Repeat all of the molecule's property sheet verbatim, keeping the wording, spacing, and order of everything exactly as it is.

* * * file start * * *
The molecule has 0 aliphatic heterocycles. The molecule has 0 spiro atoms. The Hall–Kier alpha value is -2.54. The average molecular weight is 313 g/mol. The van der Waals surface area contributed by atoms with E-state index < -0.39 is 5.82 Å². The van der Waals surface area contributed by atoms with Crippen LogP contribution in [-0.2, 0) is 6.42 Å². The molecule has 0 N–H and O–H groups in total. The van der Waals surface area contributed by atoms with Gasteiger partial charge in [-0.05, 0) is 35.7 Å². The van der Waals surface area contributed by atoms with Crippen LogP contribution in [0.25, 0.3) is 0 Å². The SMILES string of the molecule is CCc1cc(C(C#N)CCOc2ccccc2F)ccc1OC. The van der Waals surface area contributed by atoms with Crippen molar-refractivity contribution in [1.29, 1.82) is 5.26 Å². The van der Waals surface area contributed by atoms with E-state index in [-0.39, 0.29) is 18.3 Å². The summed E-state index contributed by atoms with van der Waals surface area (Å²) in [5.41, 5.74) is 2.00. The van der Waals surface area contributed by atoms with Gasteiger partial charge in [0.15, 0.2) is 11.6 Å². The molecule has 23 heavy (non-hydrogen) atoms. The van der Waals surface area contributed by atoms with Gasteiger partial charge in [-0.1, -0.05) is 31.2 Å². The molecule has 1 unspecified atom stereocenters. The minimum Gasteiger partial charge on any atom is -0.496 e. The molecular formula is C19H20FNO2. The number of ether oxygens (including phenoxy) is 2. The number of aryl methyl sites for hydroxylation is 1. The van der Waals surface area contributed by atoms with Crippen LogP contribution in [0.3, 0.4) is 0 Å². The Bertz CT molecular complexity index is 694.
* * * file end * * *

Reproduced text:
The molecule has 0 aliphatic heterocycles. The molecule has 0 spiro atoms. The Hall–Kier alpha value is -2.54. The average molecular weight is 313 g/mol. The van der Waals surface area contributed by atoms with E-state index < -0.39 is 5.82 Å². The van der Waals surface area contributed by atoms with Crippen LogP contribution in [-0.2, 0) is 6.42 Å². The molecule has 0 N–H and O–H groups in total. The van der Waals surface area contributed by atoms with Gasteiger partial charge in [-0.05, 0) is 35.7 Å². The van der Waals surface area contributed by atoms with Crippen LogP contribution in [0.25, 0.3) is 0 Å². The SMILES string of the molecule is CCc1cc(C(C#N)CCOc2ccccc2F)ccc1OC. The van der Waals surface area contributed by atoms with Crippen molar-refractivity contribution in [1.29, 1.82) is 5.26 Å². The van der Waals surface area contributed by atoms with E-state index in [-0.39, 0.29) is 18.3 Å². The summed E-state index contributed by atoms with van der Waals surface area (Å²) in [5.41, 5.74) is 2.00. The van der Waals surface area contributed by atoms with Gasteiger partial charge in [0.15, 0.2) is 11.6 Å². The molecule has 23 heavy (non-hydrogen) atoms. The van der Waals surface area contributed by atoms with Gasteiger partial charge in [-0.1, -0.05) is 31.2 Å². The molecule has 1 unspecified atom stereocenters. The minimum Gasteiger partial charge on any atom is -0.496 e. The molecular formula is C19H20FNO2. The number of ether oxygens (including phenoxy) is 2. The number of aryl methyl sites for hydroxylation is 1. The van der Waals surface area contributed by atoms with Crippen LogP contribution in [0.3, 0.4) is 0 Å². The Bertz CT molecular complexity index is 694.